Electronics and Entertainment Top Gift Items For Mobile Shoppers

Source: February 1, 2013 by MarketingCharts staff


Mobile owners who shop on their devices tend to favor electronics and entertainment items, though also gravitate towards apparel, details BuzzCity [pdf] in new survey results. The online survey of more than 3,000 mobile users across 20 countries found that while only 27% have purchased gifts on mobiles, 29% were considering doing so. Electronics (43%) and entertainment (38%) items topped the list of planned gift purchase items, followed by clothing (22%), children’s toys (10%) and housewares (9%). The researchers note that the list of items planned for purchase via mobile is expanding, as mobile users also looked to buy experiences/activities (8%), food (8%) and vouchers (7%).

Prior research supports BuzzCity’s findings. For example, an August 2012 survey from Apigee revealed that among mobile app users considering purchasing holiday gifts on a mobile device, books (32%), electronics (31%), gift cards (27%), DVDs and Blu-ray Discs (26%), clothing (24%), and toys (20%) topped the list of planned purchases. And according to April survey results from WorldPay, clothes, books, and DVDs and video games are the top 3 mobile purchases among American shoppers. Indeed, the BuzzCity study notes that in the US, clothing may outpace entertainment as a mobile commerce category.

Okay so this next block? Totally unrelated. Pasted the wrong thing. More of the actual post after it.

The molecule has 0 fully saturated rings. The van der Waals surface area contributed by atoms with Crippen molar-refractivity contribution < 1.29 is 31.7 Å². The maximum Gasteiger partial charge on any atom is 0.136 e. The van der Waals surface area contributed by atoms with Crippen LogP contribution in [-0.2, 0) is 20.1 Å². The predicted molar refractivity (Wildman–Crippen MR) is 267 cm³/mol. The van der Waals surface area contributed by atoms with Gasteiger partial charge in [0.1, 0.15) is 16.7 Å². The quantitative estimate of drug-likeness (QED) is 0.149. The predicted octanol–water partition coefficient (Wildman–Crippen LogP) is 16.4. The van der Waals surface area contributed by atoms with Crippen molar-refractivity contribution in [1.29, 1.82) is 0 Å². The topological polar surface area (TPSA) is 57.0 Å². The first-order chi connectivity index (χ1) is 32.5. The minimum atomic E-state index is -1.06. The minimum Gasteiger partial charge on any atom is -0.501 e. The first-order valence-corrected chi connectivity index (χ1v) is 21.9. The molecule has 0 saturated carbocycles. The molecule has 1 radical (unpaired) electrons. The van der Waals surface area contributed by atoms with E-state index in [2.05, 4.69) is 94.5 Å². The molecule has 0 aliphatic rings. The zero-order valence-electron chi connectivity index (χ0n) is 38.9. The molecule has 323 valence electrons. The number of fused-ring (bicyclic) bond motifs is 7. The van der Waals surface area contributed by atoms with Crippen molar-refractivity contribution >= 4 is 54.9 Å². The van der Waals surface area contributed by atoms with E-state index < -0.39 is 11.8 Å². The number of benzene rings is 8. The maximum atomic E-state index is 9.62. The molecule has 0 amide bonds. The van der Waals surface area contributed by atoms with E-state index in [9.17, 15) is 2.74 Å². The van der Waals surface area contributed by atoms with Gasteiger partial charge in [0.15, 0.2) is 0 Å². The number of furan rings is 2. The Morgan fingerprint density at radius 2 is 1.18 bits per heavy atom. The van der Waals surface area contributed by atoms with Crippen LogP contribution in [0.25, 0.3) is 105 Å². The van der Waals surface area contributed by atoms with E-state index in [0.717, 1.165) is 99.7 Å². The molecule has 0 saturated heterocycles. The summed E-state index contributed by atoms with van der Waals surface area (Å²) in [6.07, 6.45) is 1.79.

In other BuzzCity survey results, lack of credit/debit cards was the leading reason given for not buying with mobile devices, while security is still a concern for some, although those concerns have decreased dramatically.

About the Data: The BuzzCity survey was conducted in November 2012 and covered countries across The Americas, Asia, Africa and Western Europe. Graphical banners were placed on the BuzzCity Mobile Internet Ad Network to publicise the survey. When clicked, the banner ads directed users to the survey questionnaire.

3,100 surfers responded to the survey. Each respondent was allowed a single response. 75% of respondents were male and 25% were women. The dominant male presence remains and previous studies suggest the skew of younger males among early adopters in many markets.


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